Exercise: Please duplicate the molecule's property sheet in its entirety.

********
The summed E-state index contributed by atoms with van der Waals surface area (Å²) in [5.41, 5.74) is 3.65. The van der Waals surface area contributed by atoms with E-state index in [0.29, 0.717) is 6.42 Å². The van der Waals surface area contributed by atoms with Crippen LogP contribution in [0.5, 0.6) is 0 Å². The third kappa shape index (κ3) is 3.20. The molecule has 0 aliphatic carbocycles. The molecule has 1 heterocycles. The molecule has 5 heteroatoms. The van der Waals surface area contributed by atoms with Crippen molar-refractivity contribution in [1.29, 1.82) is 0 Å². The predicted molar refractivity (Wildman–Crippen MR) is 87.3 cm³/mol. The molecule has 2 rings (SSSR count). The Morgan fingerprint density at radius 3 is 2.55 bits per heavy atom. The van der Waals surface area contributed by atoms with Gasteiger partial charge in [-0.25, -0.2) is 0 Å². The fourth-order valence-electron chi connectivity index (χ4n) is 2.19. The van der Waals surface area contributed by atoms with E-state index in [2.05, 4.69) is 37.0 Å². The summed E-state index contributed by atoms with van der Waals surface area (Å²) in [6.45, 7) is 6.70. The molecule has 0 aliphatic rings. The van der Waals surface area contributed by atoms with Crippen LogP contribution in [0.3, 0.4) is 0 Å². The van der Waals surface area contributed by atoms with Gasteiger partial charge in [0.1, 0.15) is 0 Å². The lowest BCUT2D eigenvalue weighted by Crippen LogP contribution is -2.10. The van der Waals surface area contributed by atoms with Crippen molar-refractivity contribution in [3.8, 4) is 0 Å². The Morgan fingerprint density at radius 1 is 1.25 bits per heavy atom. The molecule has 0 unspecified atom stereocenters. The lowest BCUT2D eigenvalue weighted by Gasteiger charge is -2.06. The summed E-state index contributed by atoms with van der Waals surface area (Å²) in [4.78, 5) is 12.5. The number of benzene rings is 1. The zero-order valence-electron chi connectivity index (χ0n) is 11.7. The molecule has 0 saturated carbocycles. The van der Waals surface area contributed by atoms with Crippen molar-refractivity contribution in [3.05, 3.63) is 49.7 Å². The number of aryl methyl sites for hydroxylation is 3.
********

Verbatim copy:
The summed E-state index contributed by atoms with van der Waals surface area (Å²) in [5.41, 5.74) is 3.65. The van der Waals surface area contributed by atoms with E-state index in [0.29, 0.717) is 6.42 Å². The van der Waals surface area contributed by atoms with Crippen LogP contribution in [0.5, 0.6) is 0 Å². The third kappa shape index (κ3) is 3.20. The molecule has 0 aliphatic carbocycles. The molecule has 1 heterocycles. The molecule has 5 heteroatoms. The van der Waals surface area contributed by atoms with Crippen molar-refractivity contribution in [1.29, 1.82) is 0 Å². The predicted molar refractivity (Wildman–Crippen MR) is 87.3 cm³/mol. The molecule has 2 rings (SSSR count). The Morgan fingerprint density at radius 3 is 2.55 bits per heavy atom. The van der Waals surface area contributed by atoms with Gasteiger partial charge in [-0.25, -0.2) is 0 Å². The fourth-order valence-electron chi connectivity index (χ4n) is 2.19. The van der Waals surface area contributed by atoms with E-state index in [2.05, 4.69) is 37.0 Å². The summed E-state index contributed by atoms with van der Waals surface area (Å²) in [6.45, 7) is 6.70. The molecule has 0 aliphatic rings. The van der Waals surface area contributed by atoms with Crippen LogP contribution in [0.3, 0.4) is 0 Å². The van der Waals surface area contributed by atoms with Gasteiger partial charge in [0.1, 0.15) is 0 Å². The lowest BCUT2D eigenvalue weighted by Crippen LogP contribution is -2.10. The van der Waals surface area contributed by atoms with Crippen molar-refractivity contribution in [3.8, 4) is 0 Å². The Morgan fingerprint density at radius 1 is 1.25 bits per heavy atom. The molecule has 0 unspecified atom stereocenters. The lowest BCUT2D eigenvalue weighted by Gasteiger charge is -2.06. The summed E-state index contributed by atoms with van der Waals surface area (Å²) in [4.78, 5) is 12.5. The number of benzene rings is 1. The zero-order valence-electron chi connectivity index (χ0n) is 11.7. The molecule has 0 saturated carbocycles. The van der Waals surface area contributed by atoms with Crippen molar-refractivity contribution in [3.05, 3.63) is 49.7 Å². The number of aryl methyl sites for hydroxylation is 3.